Moreover, feasibility studies are conducted in project planning stages, which means that they may or may not be adopted or acted upon by the Department. Thus, the public disclosure thereof is premature and unwarranted. Furthermore, such premature disclosure may infringe on intellectual property rights of the authors of the study.

In Chavez v. Presidential Commission on Good Governance (G.R. No. 130716, 09 December 1998), the Supreme Court enumerates trade secrets and other confidential information as well-recognized restrictions to the right of the people to information on matters of public concerns. …

A trade secret is defined as a plan or process, tool, mechanism, or compound known only to its owner and those of his employees to whom it is necessary to confide it. It may consist of any formula, pattern, device, or compilation of information that: (1) is used in one’s business; and (2) gives the employer an opportunity to obtain an advantage over competitors who do not possess the information. …

A feasibility study includes research data, structural plans, industrial designs, compilation of information which gives its authors or the Government the opportunity to obtain an advantage over competitors who do not possess the information.

Thus, the requested information falls under the category of trade secrets which falls beyond the ambit of compulsory disclosure. It bears to note that feasibility studies undertaken, submitted, solicited, granted or awarded to the Department may even be covered by non-disclosure and/or confidentiality agreements.

Thus, releasing the requested information may cause the Government breach of its confidentiality obligations. In view of the foregoing, this Office recommends the denial of Mr. Magisan’s request.”

It is entirely possible that the request made was vague and incomprehensible, but it is interesting that the DOTr’s legal team cites a number of defenses seemingly in anticipation of more specific requests.

The reference to protected “trade secrets” is interesting. In the case of unsolicited proposals where a private party submits their own feasibility study to government, they would have good reason to prevent public release of information on proprietary techniques or technology used in their proposal. However, when it comes to the feasibility study for a government-solicited project, is the trade secrets defense viable? The government’s interest in delivering projects is for improving public welfare and not what I would call primarily commercial, or so I would hope. Neither does the Philippine government have competitors in providing public service, really.

The DOTr legal team also mentions the possible violation of non-disclosure agreements. I don’t see why a government client would be forbidden by their consultants to circulate information the government presumably owns. But in addition to that, the reasoning for the denial does not cite any non-disclosure clauses specific to an FS, only the possibility that some non-disclosure clauses may exist.  This seems to indicate a bias against releasing the FS, which may conflict with the President’s executive order on Freedom of Information:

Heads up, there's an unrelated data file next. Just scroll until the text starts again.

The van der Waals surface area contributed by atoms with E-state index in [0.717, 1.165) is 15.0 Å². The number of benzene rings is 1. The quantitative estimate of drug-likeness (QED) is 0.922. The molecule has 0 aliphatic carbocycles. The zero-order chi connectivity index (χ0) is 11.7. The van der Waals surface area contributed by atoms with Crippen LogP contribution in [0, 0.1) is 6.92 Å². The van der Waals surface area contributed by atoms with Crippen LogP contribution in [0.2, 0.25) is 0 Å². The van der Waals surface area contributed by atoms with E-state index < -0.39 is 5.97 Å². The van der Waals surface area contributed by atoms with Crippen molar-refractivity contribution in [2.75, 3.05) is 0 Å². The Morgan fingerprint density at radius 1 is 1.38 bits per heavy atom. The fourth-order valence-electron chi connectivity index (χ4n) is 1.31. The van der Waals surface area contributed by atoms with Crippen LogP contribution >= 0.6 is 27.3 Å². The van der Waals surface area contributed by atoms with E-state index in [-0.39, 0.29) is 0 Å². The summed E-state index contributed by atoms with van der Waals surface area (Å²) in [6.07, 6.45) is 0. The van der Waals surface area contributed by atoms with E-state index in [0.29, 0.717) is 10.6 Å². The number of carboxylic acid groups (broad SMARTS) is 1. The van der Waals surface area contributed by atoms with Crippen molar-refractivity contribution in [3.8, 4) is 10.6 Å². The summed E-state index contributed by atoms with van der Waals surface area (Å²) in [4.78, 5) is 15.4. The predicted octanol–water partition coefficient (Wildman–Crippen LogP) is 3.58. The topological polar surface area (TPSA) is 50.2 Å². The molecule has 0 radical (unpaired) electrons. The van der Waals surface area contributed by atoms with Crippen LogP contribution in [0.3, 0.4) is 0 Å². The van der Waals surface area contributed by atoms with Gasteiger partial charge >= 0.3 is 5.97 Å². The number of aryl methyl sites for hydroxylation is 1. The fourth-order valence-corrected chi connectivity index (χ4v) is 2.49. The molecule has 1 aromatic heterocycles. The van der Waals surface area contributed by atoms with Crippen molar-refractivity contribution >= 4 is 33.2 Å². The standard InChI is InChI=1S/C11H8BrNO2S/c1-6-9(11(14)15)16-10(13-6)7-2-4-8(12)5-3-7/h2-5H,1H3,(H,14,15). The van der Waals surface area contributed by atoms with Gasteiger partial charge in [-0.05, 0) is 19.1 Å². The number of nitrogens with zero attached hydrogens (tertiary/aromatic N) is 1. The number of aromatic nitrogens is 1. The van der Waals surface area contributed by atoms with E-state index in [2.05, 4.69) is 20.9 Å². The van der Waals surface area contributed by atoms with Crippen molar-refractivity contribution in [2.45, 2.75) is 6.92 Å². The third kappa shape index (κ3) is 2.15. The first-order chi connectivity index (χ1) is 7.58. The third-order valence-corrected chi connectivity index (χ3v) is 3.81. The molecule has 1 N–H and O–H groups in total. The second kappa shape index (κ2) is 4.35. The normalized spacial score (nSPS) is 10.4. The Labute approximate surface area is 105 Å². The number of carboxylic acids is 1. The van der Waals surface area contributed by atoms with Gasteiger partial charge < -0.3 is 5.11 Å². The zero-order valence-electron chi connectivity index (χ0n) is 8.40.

SECTION 6. Application and Interpretation. There shall be a legal presumption in favor of access to information, public records and official records. No request for information shall be denied unless it clearly falls under any of the exceptions listed in the inventory or updated inventory of exceptions circularized by the Office of the President provided in the preceding section.

A friend of mine, Dr. Segundo Romero of Ateneo de Manila University points out that government has a strong incentive against publishing Feasibility Studies. He describes that information in Feasibility Studies, if published, “might unsettle private deals of some public officials that hinge on the information remaining confidential.” And as we saw earlier in Meslin’s history of Gardiner East, opening the books may reveal just how data-driven or politicized our planning process is.

Just How Open Should Feasibility Studies Be?

While there’s no sense in releasing feasibility studies that have not been completed, it may be useful to establish certain conceptual “milestones” in the planning process when a feasibility study can be released. In thinking about these, we have to balance the benefits of publishing a feasibility study against the reporting burden this places on the government. We also need to consider that the premature release of information might hinder the government from doing its job effectively.

At the very least, it seems to make sense that feasibility studies for projects are published once they meet with acceptance by the head of the agency commissioning them, as in the case of HS2 and the British Department for Transport. Another release can be made once the project meets final approval by a higher authority, if needed – such as approval by the President of the Philippines through the NEDA Board. Finally, publication of ex-post project evaluations can also be made when these are completed, as these also enhance public understanding of, and participation in government projects. Not everyone’s going to be happy that these studies are put out in the open, but I hazard a cost-benefit analysis will show the public much better off for it.

Featured Image: Blocked Access. Taken by author last December at the Mall of Asia.